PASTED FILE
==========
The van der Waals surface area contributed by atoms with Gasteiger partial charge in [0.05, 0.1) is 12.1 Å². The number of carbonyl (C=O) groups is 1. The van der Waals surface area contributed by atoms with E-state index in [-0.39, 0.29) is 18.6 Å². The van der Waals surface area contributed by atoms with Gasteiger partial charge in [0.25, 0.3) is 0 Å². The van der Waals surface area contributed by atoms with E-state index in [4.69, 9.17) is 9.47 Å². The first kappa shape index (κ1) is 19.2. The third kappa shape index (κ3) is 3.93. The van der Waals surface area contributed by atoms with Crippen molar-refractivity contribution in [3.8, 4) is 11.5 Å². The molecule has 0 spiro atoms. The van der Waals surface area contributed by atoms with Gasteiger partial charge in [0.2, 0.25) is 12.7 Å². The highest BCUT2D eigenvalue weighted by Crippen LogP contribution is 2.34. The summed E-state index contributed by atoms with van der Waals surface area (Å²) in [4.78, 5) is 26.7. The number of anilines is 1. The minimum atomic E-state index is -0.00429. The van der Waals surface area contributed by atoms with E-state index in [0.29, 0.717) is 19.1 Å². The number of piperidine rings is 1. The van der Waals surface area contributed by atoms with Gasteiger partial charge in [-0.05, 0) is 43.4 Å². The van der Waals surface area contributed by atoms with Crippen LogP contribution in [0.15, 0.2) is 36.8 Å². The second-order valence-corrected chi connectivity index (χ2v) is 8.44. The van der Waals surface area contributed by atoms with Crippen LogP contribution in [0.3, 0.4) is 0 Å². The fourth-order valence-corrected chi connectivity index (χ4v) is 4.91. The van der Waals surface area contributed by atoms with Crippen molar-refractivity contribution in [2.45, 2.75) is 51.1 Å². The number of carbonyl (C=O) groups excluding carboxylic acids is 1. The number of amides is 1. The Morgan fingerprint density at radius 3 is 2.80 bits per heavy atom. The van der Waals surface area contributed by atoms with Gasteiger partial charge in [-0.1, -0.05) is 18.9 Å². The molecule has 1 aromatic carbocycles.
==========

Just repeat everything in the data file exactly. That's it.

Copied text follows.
The van der Waals surface area contributed by atoms with Gasteiger partial charge in [0.05, 0.1) is 12.1 Å². The number of carbonyl (C=O) groups is 1. The van der Waals surface area contributed by atoms with E-state index in [-0.39, 0.29) is 18.6 Å². The van der Waals surface area contributed by atoms with Gasteiger partial charge in [0.25, 0.3) is 0 Å². The van der Waals surface area contributed by atoms with E-state index in [4.69, 9.17) is 9.47 Å². The first kappa shape index (κ1) is 19.2. The third kappa shape index (κ3) is 3.93. The van der Waals surface area contributed by atoms with Crippen molar-refractivity contribution in [3.8, 4) is 11.5 Å². The molecule has 0 spiro atoms. The van der Waals surface area contributed by atoms with Gasteiger partial charge in [0.2, 0.25) is 12.7 Å². The highest BCUT2D eigenvalue weighted by Crippen LogP contribution is 2.34. The summed E-state index contributed by atoms with van der Waals surface area (Å²) in [4.78, 5) is 26.7. The number of anilines is 1. The minimum atomic E-state index is -0.00429. The van der Waals surface area contributed by atoms with E-state index in [0.29, 0.717) is 19.1 Å². The number of piperidine rings is 1. The van der Waals surface area contributed by atoms with Gasteiger partial charge in [-0.05, 0) is 43.4 Å². The van der Waals surface area contributed by atoms with Crippen LogP contribution in [0.15, 0.2) is 36.8 Å². The second-order valence-corrected chi connectivity index (χ2v) is 8.44. The van der Waals surface area contributed by atoms with Crippen LogP contribution in [0.3, 0.4) is 0 Å². The fourth-order valence-corrected chi connectivity index (χ4v) is 4.91. The van der Waals surface area contributed by atoms with Crippen molar-refractivity contribution in [2.45, 2.75) is 51.1 Å². The number of carbonyl (C=O) groups excluding carboxylic acids is 1. The number of amides is 1. The Morgan fingerprint density at radius 3 is 2.80 bits per heavy atom. The van der Waals surface area contributed by atoms with Gasteiger partial charge in [-0.1, -0.05) is 18.9 Å². The molecule has 1 aromatic carbocycles.